Outspoken Afghan activist and former member of the Parliament, Malalai Joya has been one of the most vocal opponents of the US and NATO war in Afghanistan. In a recent op-ed she called on the US to "stop murdering my people."
Joya was suspended from the Afghan Parliament nearly 3 years ago for challenging warlord domination and lives in constant fear of her life. She has survived several assassination attempts but chooses to live in Afghanistan. Her memoir,
A Woman Among Warlords
with Derrick O'Keefe was published late last year (Simon and Schuster). Last week Malalai Joya was named one of Time Magazine's "100 Most Influential People" of 2010. I reached her for an interview via satellite phone in Afghanistan on May 3rd 2010.
Sonali Kolhatkar: You were just named one of the 100 most influential people of 2010 by TIME Magazine. But author Hirsi Ali, who wrote the announcement, said "I hope in time she comes to see the U.S. and NATO forces in her country as her allies. She must use her notoriety, her demonstrated wit and her resilience to get the troops on her side instead of out of her country." How do you respond to this statement?
Malalai Joya: I am very angry with the way they have introduced me. TIME has painted a false picture of me and does not mention anything at all about my struggle against the occupation of Afghanistan by the US and NATO, which is disgusting. In fact every one knows that I stand side-by-side with the glorious anti war movements around the world and have proved time and again that I will never compromise with the US And NATO who have occupied my country, empowered the most bloody enemies of my people and are killing my innocent compatriots in Afghanistan. What TIME did was like giving an award to someone with one hand and getting it back with another hand. I have sent my protest through my Defense Committee, but TIME did not bother to even answer than protest letter. Perhaps this is the kind of freedom of expression exercised by TIME and the US. But I'm happy to see that many of my friends and supporters have objected to the write-up and expressed it by posting their comments on TIME's site or sending me many emails.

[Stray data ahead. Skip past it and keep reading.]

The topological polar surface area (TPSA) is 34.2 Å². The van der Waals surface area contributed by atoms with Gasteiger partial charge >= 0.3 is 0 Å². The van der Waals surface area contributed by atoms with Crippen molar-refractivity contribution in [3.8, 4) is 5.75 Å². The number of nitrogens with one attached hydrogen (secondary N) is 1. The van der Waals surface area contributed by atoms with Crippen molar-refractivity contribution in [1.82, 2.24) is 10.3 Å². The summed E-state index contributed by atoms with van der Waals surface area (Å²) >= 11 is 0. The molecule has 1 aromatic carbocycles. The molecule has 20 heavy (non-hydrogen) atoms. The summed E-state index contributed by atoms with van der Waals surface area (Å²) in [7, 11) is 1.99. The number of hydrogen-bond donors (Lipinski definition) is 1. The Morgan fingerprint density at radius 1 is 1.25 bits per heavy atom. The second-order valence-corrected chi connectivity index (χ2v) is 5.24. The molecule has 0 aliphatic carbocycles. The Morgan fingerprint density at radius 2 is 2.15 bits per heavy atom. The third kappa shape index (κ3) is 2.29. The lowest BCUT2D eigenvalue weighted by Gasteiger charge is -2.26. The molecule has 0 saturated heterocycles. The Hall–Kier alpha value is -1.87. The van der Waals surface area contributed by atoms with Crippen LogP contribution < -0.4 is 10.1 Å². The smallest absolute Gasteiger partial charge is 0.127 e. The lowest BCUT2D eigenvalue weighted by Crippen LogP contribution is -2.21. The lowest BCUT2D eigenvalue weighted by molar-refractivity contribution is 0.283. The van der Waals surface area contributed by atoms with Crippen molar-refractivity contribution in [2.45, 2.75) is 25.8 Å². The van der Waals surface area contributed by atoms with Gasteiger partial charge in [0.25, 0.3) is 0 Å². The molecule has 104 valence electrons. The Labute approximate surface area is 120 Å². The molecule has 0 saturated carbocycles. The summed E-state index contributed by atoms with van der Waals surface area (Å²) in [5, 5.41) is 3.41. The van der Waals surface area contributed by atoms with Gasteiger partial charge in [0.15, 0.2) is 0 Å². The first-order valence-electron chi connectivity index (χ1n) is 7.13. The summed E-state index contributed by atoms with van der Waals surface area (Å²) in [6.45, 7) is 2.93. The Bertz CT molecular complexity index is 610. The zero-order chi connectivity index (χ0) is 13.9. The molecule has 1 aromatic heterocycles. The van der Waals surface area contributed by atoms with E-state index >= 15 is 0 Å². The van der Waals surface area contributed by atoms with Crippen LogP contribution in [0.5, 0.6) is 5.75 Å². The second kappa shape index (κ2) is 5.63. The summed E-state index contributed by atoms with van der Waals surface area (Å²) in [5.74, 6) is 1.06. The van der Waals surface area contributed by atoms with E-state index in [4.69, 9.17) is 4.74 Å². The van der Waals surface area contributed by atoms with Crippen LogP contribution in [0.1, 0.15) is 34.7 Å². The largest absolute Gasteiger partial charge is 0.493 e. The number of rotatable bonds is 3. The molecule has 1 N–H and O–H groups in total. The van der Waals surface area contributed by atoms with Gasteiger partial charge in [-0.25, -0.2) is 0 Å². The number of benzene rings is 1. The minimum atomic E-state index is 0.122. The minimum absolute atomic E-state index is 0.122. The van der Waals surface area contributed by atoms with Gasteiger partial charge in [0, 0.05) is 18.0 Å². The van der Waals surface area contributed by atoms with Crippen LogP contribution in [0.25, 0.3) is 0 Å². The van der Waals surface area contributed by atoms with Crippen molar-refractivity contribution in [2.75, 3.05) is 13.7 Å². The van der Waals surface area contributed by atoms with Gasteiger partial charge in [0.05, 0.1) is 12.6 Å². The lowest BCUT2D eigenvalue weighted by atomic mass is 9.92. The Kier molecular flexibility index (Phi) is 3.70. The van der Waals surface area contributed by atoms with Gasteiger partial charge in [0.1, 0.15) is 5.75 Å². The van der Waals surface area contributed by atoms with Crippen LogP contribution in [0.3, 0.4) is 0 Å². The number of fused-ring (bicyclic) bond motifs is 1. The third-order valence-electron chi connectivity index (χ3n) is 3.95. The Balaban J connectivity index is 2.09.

Sonali Kolhatkar: Earlier this year some journalists were able to confirm that US troops had killed two pregnant women during a night-time raid. How common are such occurrences in Afghanistan today?
Malalai Joya: Yes, the US and NATO often lie when they kill innocent people and also stop media from reporting civilian casualties. Most of the civilian casualties take place in remote areas of Afghanistan where there is no media to report it, so no one notices it. In many cases after killing people NATO [releases] statements saying that many insurgents were killed. When you try to find out from the local people, they are actually women and children killed, not insurgents. Afghan media are also mostly in the hands of the Afghan criminal bands. They rarely report civilians killed by the US and NATO. In Afghanistan most media outlets, especially TV channels, are a tool for warlords of the Northern Alliance. For example warlords like Atta Mohammed, Qanooni, Mohseni, Mohaqqiq, Rabbani and others, each have their own TV channel and they naturally do not want to report civilian casualties by their US and NATO masters.